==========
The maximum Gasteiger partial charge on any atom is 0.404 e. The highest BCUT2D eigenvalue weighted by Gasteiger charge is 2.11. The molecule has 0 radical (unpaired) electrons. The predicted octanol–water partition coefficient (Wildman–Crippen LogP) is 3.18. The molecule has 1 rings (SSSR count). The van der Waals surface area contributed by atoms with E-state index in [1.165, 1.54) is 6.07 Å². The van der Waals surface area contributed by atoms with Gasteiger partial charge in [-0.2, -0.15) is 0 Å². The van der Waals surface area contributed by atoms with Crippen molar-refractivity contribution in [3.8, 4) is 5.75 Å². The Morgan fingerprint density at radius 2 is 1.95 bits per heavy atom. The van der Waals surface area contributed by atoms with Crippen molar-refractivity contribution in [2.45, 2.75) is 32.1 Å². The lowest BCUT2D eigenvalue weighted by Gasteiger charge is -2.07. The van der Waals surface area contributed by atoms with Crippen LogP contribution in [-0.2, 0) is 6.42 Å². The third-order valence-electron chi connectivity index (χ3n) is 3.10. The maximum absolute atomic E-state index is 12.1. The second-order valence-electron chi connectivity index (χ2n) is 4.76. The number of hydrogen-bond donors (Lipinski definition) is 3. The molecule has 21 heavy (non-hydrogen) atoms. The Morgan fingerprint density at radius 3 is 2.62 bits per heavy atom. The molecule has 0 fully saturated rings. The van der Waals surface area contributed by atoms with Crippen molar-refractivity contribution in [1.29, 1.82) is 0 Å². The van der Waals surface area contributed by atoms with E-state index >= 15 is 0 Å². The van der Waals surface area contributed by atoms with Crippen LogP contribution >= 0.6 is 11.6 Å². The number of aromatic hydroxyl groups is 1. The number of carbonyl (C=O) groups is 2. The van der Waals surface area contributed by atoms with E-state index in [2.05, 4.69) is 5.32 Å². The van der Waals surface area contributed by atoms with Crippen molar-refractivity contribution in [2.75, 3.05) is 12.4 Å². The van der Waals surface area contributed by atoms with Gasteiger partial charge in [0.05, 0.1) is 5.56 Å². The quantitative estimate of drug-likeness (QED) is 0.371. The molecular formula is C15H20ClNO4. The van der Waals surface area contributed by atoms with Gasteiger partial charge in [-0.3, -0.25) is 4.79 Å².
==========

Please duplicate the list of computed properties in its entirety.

The maximum Gasteiger partial charge on any atom is 0.404 e. The highest BCUT2D eigenvalue weighted by Gasteiger charge is 2.11. The molecule has 0 radical (unpaired) electrons. The predicted octanol–water partition coefficient (Wildman–Crippen LogP) is 3.18. The molecule has 1 rings (SSSR count). The van der Waals surface area contributed by atoms with E-state index in [1.165, 1.54) is 6.07 Å². The van der Waals surface area contributed by atoms with Gasteiger partial charge in [-0.2, -0.15) is 0 Å². The van der Waals surface area contributed by atoms with Crippen molar-refractivity contribution in [3.8, 4) is 5.75 Å². The Morgan fingerprint density at radius 2 is 1.95 bits per heavy atom. The van der Waals surface area contributed by atoms with Crippen molar-refractivity contribution in [2.45, 2.75) is 32.1 Å². The lowest BCUT2D eigenvalue weighted by Gasteiger charge is -2.07. The van der Waals surface area contributed by atoms with Crippen LogP contribution in [-0.2, 0) is 6.42 Å². The third-order valence-electron chi connectivity index (χ3n) is 3.10. The maximum absolute atomic E-state index is 12.1. The second-order valence-electron chi connectivity index (χ2n) is 4.76. The number of hydrogen-bond donors (Lipinski definition) is 3. The molecule has 21 heavy (non-hydrogen) atoms. The Morgan fingerprint density at radius 3 is 2.62 bits per heavy atom. The molecule has 0 fully saturated rings. The van der Waals surface area contributed by atoms with Crippen molar-refractivity contribution in [1.29, 1.82) is 0 Å². The van der Waals surface area contributed by atoms with E-state index >= 15 is 0 Å². The van der Waals surface area contributed by atoms with Crippen LogP contribution >= 0.6 is 11.6 Å². The number of aromatic hydroxyl groups is 1. The number of carbonyl (C=O) groups is 2. The van der Waals surface area contributed by atoms with E-state index in [2.05, 4.69) is 5.32 Å². The van der Waals surface area contributed by atoms with Crippen molar-refractivity contribution in [2.75, 3.05) is 12.4 Å². The van der Waals surface area contributed by atoms with Gasteiger partial charge in [0.05, 0.1) is 5.56 Å². The quantitative estimate of drug-likeness (QED) is 0.371. The molecular formula is C15H20ClNO4. The van der Waals surface area contributed by atoms with Gasteiger partial charge in [-0.3, -0.25) is 4.79 Å².